Stop boring your professors with tedious, predictable essays. Get better grades!
How do you write a great essay? It’s not about five paragraphs filled with quotations from experts—you need to discover who you are as a writer and what you want to say. In a conversational style, writing instructor Laura Swart uses real student writing to show you what to do (and what not to do). Unlock your creativity and potential as a writer and create essays that stand out from the rest of your class.
In this guide, you’ll learn how to:
Avoid common student writing errors that keep your essays out of the A zone.
Use the CSI (claim, support, investigation) method to write a critical essay.
Integrate relevant and meaningful quotations and research to highlight, not overshadow, your ideas.
Write natural transitions, structure seamless arguments, and craft compelling introductions and conclusions.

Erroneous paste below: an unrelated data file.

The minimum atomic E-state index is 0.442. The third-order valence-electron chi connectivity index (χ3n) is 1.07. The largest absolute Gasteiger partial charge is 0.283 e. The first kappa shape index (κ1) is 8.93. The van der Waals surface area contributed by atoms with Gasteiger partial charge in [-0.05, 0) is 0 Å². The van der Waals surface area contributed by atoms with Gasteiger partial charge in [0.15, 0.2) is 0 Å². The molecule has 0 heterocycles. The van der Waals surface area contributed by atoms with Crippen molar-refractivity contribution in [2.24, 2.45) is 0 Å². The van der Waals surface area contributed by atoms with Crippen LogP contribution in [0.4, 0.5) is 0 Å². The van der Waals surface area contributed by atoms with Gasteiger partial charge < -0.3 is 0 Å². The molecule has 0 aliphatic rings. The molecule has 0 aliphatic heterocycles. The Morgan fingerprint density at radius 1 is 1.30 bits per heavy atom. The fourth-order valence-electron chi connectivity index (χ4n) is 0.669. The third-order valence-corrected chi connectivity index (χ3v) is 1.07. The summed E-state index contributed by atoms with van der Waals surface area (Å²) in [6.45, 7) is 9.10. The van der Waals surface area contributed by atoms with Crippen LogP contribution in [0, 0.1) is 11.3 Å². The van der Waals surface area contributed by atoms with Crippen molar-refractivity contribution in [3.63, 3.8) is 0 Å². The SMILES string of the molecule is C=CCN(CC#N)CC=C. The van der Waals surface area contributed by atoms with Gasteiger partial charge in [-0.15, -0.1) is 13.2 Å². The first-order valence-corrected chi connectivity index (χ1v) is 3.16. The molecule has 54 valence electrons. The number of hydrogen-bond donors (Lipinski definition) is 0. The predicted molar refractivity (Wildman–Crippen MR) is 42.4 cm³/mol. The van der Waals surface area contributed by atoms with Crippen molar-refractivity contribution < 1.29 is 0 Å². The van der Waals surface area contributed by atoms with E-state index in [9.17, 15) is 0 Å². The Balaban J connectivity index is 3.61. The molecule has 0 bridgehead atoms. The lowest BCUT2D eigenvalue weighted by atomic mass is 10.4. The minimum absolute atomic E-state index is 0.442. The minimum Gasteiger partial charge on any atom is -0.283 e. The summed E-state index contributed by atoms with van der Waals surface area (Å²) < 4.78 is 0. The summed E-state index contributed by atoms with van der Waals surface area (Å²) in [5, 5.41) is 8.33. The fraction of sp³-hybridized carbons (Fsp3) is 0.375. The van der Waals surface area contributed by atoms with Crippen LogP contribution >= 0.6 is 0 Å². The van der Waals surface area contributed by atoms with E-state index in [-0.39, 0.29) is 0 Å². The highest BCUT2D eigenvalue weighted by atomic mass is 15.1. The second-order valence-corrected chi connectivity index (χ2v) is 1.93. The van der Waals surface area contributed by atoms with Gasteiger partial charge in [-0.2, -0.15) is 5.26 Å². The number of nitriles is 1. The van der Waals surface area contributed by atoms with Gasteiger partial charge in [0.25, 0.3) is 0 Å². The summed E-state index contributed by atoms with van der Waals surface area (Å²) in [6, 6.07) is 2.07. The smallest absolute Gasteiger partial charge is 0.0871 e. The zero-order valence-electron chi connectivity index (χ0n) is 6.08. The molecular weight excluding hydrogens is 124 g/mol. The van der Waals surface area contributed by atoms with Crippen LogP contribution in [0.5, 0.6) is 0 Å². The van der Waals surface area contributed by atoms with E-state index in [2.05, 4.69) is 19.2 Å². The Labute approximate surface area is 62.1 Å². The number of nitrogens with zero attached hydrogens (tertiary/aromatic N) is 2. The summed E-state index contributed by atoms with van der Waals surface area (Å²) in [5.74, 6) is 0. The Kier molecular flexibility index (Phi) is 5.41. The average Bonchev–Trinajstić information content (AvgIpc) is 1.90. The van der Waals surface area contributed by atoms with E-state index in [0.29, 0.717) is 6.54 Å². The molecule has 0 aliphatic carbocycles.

Extend the boundaries of your thinking, giving a wide berth to mundane ideas and plodding expression.
About Laura Swart
Table of Contents
|1 The Who||11|
|2 Writing as Trinity||14|
|3 The Writing Process||16|
|4 Entry-Level Essays||20|
|5 Anatomy of an Essay||22|
|6 An Imaginary Essay||24|
|7 Writing a Critical Essay||32|
|8 Integrating and Discussing Quotations||68|
|10 Introductions and Conclusions||83|
|11 Examining a Draft||85|
|12 Primary and Secondary Sources||93|
|13 Transitioning Between Arguments||119|
|14 Refining Introductions and Conclusions||128|
|15 Sample Essays||139|
|Appendix 1 Bedouin||192|
|Appendix 2 Marrakech||194|
|About the Author||202|
|About the Illustrator||203|